Are they getting a better idea as to where they sit? Financially, if there was another interest rate rise, just wondering if you need one of these and if you know what your numbers are, if what's going to make or break this investment and if it's going to work for you or not. Funny enough, once I sort of have that natural conversation with them, immediately they go, Oh, Ricky, funny you called because we have been thinking about it, but we haven't really wanted to take that next step. And so I sort of say to them, well, look, it's no obligation. You know, we're still happy to have you on board as our client. It's just something that's a bit of a trend at the moment. We know that it is a little bit tougher out there, particularly with some of those interest rates.

If they're coming off that 1.69% or even 2%, and they're all of a sudden at 5 to 7%, you know, that's a big difference for investors, but the rental prices stayed the same. So we're then having that chat around what that make or break scenario would be and just giving them that price point, no obligation and saying, here's what we think we can get for it, you let us know. 

And then that way we're already ahead of the curve, rather than them getting to the point where it is a financial pressure, all of a sudden we've got to rush around and sell, sell, sell. Or, the next agent rings them off RP Data, gets their details, and then all of a sudden they've had the same conversation with them.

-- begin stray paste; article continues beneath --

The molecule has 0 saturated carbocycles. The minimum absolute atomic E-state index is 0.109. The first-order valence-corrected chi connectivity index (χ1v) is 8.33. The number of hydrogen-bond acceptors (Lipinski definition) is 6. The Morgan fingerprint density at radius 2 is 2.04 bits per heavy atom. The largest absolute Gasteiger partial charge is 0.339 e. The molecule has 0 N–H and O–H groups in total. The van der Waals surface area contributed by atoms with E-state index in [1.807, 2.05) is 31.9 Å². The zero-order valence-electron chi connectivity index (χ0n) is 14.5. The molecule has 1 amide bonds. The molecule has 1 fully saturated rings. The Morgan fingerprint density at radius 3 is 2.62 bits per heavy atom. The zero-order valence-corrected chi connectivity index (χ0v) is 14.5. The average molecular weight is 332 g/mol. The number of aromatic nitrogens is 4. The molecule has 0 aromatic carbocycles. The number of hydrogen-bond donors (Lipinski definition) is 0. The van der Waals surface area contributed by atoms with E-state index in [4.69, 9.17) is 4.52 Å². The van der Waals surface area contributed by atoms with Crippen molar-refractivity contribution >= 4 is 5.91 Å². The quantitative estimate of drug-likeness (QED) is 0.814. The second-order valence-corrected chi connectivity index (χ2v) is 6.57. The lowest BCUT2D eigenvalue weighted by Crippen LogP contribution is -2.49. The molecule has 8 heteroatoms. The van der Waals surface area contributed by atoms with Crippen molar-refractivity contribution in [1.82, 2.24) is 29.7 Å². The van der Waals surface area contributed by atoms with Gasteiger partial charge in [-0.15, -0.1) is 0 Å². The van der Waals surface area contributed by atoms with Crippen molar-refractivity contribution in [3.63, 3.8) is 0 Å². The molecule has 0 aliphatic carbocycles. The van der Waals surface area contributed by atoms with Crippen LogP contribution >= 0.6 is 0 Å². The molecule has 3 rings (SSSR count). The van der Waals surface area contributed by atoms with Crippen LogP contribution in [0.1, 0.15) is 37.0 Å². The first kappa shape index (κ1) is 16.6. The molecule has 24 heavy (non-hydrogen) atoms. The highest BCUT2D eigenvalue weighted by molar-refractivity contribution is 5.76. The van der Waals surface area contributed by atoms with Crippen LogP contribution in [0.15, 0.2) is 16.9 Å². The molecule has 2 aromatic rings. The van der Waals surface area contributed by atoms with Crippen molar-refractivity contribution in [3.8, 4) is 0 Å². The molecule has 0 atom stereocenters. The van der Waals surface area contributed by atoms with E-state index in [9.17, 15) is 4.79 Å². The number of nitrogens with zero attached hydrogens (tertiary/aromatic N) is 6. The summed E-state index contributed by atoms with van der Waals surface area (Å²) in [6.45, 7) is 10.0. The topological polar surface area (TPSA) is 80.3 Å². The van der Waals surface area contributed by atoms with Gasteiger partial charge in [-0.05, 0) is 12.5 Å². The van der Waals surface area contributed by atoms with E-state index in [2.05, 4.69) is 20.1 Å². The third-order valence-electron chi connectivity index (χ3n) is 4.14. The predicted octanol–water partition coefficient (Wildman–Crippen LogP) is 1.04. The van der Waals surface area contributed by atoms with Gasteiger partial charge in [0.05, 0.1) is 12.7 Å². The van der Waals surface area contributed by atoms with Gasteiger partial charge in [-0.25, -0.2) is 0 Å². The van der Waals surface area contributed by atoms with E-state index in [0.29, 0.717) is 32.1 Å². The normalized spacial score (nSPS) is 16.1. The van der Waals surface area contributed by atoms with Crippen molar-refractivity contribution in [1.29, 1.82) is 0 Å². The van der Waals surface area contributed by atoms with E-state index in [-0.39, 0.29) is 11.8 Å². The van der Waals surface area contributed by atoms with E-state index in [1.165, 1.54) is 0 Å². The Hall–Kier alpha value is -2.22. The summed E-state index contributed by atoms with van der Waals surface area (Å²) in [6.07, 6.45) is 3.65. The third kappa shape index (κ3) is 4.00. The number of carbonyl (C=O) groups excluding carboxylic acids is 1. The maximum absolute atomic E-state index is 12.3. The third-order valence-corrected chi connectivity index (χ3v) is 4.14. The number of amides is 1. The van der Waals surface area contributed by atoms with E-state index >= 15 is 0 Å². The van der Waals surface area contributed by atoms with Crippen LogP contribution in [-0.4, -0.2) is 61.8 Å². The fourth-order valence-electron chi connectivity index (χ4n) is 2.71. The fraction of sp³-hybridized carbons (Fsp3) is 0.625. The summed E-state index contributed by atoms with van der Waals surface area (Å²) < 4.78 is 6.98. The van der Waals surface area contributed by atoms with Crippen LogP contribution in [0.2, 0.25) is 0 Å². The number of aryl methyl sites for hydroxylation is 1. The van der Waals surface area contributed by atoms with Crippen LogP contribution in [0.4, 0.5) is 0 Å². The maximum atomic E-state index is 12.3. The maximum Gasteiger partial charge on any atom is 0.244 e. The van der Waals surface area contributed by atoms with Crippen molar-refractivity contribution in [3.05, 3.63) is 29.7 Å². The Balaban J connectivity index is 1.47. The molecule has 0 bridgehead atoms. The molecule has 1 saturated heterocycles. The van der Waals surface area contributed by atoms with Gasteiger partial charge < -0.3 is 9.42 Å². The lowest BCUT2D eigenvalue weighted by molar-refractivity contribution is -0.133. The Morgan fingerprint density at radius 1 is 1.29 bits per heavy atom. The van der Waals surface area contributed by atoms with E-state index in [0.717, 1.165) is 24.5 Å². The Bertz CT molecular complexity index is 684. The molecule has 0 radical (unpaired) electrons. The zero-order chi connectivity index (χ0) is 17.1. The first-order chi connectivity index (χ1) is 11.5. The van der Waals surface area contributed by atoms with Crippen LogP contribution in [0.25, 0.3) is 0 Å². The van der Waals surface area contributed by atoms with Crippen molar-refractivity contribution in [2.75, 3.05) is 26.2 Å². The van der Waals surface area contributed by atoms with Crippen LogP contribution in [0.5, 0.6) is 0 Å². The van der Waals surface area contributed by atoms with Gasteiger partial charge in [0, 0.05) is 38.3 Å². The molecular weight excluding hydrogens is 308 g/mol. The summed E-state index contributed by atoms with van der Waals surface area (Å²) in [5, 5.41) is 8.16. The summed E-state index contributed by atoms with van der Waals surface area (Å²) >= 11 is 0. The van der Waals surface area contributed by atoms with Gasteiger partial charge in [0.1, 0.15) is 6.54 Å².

Oh, funny you called because yeah, we are looking at selling and then all of a sudden you've lost not only management, but you've lost a sale opportunity as well. So, I get that it is all about bringing managements in, but we need to be, obviously, we want to retain that business inside of the company.

So as a result, we shouldn't be too afraid to have some of these conversations to make sure that we can help our clients out on both sides of the ledger. 

Kate: And does that something that you're able to work through with clients to ease that financial pressure? Or is it just a case of if the numbers don't meet it's time to cut and run?